Purchasing Quality Equipment and Maintaining It

When buying inexpensive equipment, it tends to break down more often. This can lead to more adventurous employees trying to fix the equipment themselves before they can be stopped and end up injuring themselves. Things like getting their fingers trapped inside a machine when it magically starts up again is one dangerous possibility.

Buying better quality equipment means it will break down less often. Maintaining it by booking servicing appointments to check for faults on a schedule also avoids frequent breakdowns. Well performing equipment also means less temptation for staff to take matters into their own hands.

 

Use Effective Signage

Have signs posted in several places to remind staff about the need to be cautious and act sensibly while on the company’s property. You should also provide safety guidelines to be followed. This helps clarify the policies and avoids any suggestion that the company didn’t care about employee safety.  A health and safety guidebook should be handed to all new employees and current employees should regularly refer back to it via the use of refresher training.

 

Zero Clutter Policy

While managers sometimes mistake a clean desk policy with efficiency, the real problem from a safety perspective is a messy work area. For instance, when cable clutter isn’t dealt with by computer cables being tucked away neatly and using ties to keep the cables grouped together, they can become a tripping hazard if they come loose on the floor.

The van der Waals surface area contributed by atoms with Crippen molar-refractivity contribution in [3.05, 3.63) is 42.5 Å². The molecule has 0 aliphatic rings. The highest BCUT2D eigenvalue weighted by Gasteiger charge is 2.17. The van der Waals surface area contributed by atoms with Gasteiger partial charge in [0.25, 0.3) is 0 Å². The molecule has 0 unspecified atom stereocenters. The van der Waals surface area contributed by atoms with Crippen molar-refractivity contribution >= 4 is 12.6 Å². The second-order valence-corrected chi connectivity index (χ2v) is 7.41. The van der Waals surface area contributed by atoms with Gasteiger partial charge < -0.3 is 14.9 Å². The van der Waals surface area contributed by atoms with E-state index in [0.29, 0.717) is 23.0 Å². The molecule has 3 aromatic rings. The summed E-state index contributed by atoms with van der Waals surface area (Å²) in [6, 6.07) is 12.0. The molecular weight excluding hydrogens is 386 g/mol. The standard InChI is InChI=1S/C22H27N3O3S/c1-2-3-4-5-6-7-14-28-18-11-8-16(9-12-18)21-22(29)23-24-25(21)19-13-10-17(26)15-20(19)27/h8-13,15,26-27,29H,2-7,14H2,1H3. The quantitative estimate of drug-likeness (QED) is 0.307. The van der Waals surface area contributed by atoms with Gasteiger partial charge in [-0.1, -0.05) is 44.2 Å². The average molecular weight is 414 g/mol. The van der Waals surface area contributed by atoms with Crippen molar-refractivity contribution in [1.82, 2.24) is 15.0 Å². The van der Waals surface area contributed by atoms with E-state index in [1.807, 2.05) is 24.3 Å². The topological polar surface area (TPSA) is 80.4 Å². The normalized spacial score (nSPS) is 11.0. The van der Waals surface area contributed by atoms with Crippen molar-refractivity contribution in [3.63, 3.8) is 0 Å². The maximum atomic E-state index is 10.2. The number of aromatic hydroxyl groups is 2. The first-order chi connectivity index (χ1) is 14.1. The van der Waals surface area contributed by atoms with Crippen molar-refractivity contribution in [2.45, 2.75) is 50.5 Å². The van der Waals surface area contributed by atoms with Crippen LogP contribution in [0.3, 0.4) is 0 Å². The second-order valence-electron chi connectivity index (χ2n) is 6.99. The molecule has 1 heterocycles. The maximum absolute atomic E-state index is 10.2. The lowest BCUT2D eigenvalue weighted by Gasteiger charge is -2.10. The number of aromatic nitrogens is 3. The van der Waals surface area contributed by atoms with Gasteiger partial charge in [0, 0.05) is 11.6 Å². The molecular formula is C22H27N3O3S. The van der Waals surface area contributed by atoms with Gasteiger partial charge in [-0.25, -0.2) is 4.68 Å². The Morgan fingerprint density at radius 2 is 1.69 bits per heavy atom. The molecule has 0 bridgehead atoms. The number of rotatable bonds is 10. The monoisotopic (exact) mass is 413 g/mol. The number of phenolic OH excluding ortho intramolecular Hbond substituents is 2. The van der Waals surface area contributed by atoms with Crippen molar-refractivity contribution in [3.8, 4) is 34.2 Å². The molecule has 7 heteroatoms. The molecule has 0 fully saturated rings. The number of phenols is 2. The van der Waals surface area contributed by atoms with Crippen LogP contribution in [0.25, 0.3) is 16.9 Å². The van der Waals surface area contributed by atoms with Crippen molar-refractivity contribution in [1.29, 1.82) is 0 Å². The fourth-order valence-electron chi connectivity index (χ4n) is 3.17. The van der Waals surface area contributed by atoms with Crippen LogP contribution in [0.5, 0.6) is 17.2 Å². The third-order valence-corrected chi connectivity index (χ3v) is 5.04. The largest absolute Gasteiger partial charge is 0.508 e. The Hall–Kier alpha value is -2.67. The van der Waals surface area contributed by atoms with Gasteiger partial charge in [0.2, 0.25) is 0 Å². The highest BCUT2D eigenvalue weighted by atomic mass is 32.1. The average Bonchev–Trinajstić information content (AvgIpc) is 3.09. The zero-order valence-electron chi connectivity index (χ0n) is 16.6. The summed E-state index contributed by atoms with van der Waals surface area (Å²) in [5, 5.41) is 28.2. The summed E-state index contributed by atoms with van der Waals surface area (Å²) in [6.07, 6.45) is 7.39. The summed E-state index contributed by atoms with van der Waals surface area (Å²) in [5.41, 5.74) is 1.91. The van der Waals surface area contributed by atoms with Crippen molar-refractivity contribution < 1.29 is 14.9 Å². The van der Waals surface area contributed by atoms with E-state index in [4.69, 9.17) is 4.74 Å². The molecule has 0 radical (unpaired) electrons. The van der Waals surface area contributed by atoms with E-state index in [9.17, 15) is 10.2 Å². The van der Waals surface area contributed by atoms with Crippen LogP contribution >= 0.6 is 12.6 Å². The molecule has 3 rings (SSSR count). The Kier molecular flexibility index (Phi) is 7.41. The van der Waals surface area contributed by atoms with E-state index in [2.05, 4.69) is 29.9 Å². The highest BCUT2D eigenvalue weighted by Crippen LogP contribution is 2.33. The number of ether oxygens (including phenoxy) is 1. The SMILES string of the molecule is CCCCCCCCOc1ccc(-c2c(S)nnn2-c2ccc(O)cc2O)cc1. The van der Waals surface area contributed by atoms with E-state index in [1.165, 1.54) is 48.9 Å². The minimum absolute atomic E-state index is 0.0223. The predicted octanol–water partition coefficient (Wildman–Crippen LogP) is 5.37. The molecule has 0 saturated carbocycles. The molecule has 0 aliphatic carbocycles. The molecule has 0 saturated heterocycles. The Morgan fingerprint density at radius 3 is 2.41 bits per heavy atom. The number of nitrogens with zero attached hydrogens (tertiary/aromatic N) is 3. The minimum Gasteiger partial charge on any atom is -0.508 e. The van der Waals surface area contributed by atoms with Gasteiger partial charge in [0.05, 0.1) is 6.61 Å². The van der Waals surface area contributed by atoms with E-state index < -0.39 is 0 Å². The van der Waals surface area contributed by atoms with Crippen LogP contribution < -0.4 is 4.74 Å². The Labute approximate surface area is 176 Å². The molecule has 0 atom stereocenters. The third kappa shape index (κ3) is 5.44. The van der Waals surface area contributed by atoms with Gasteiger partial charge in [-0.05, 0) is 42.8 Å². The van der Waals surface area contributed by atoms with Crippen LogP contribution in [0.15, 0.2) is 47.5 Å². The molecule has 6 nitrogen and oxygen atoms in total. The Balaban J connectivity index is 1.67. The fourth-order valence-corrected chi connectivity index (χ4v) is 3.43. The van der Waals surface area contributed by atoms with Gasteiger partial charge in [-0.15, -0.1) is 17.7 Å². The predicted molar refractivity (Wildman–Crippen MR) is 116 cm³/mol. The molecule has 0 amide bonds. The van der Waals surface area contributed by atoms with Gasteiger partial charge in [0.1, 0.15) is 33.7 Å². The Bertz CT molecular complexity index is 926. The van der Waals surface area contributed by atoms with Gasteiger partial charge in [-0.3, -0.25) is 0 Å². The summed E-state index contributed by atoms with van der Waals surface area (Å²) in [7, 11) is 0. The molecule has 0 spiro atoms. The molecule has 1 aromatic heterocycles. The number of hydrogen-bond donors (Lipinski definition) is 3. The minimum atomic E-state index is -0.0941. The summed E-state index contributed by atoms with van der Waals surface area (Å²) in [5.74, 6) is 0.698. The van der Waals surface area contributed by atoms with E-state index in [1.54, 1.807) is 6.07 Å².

When receiving new equipment, ensure the packing boxes, bubble wrap, Styrofoam inserts and plastic box ties are not left lying around. The plastic ties can easily hook around a foot and trip someone up. Stepping on Styrofoam inserts or bubble wrap can also cause someone to lose their footing.

Bear in mind that clutter can cause a trip or fall, but the damage is done when hitting an object or landing on the ground. It’s the most innocuous bit of clutter than can cause a chain reaction that no one expects, but the sooner any clutter is handled, the safer it is for everyone.

 

Keep Vehicles Well Maintained

When a company car or van isn’t maintained or given a professional servicing on a regular basis, this can lead to accidents and injuries. In the U.S., it’s estimated that $2Bn is lost to accidents that relate to vehicles where maintenance was not taken care of. Be sure to keep all vehicles regularly checked and keep records so you can be sure not to miss a service.

Do everything reasonably possible to avoid injuries to employees and visitors to the business premises. Maintain a log of any accidents or injuries that occur, however minor, both as good policy and because of a possibility of legal proceedings relating to it. Ideally, take photos to document any injuries too for future reference.

Author: Erik Emanuelli

Hi! I am Erik Emanuelli : entrepreneur, traveler and blogger. You can follow me on Twitter, add me on Facebook or circle me on Google.